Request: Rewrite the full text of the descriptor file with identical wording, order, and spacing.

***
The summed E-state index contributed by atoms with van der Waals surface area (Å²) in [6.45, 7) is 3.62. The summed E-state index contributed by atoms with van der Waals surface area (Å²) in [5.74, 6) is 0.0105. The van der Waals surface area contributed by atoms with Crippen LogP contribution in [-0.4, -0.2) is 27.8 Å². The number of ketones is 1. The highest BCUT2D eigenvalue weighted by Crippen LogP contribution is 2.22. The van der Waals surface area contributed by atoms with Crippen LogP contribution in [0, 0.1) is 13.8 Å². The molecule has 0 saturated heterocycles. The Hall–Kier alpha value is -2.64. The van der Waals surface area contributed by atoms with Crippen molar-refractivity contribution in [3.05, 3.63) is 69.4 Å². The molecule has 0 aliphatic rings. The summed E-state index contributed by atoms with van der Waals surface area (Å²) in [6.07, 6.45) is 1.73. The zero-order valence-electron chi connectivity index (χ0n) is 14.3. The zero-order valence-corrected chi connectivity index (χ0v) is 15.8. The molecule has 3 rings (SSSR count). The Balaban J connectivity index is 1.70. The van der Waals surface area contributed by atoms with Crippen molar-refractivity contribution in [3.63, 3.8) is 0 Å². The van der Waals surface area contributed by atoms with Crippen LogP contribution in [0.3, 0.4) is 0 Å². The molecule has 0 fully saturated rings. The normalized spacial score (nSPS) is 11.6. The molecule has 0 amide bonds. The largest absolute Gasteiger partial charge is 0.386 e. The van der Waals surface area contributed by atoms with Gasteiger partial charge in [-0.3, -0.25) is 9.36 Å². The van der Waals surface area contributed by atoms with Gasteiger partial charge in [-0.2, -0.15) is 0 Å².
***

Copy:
The summed E-state index contributed by atoms with van der Waals surface area (Å²) in [6.45, 7) is 3.62. The summed E-state index contributed by atoms with van der Waals surface area (Å²) in [5.74, 6) is 0.0105. The van der Waals surface area contributed by atoms with Crippen LogP contribution in [-0.4, -0.2) is 27.8 Å². The number of ketones is 1. The highest BCUT2D eigenvalue weighted by Crippen LogP contribution is 2.22. The van der Waals surface area contributed by atoms with Crippen LogP contribution in [0, 0.1) is 13.8 Å². The molecule has 0 saturated heterocycles. The Hall–Kier alpha value is -2.64. The van der Waals surface area contributed by atoms with Crippen molar-refractivity contribution in [3.05, 3.63) is 69.4 Å². The molecule has 0 aliphatic rings. The summed E-state index contributed by atoms with van der Waals surface area (Å²) in [6.07, 6.45) is 1.73. The zero-order valence-electron chi connectivity index (χ0n) is 14.3. The zero-order valence-corrected chi connectivity index (χ0v) is 15.8. The molecule has 3 rings (SSSR count). The Balaban J connectivity index is 1.70. The van der Waals surface area contributed by atoms with Crippen molar-refractivity contribution in [3.63, 3.8) is 0 Å². The van der Waals surface area contributed by atoms with Crippen LogP contribution in [0.3, 0.4) is 0 Å². The molecule has 0 fully saturated rings. The normalized spacial score (nSPS) is 11.6. The molecule has 0 amide bonds. The largest absolute Gasteiger partial charge is 0.386 e. The van der Waals surface area contributed by atoms with Gasteiger partial charge in [-0.3, -0.25) is 9.36 Å². The van der Waals surface area contributed by atoms with Gasteiger partial charge in [-0.2, -0.15) is 0 Å².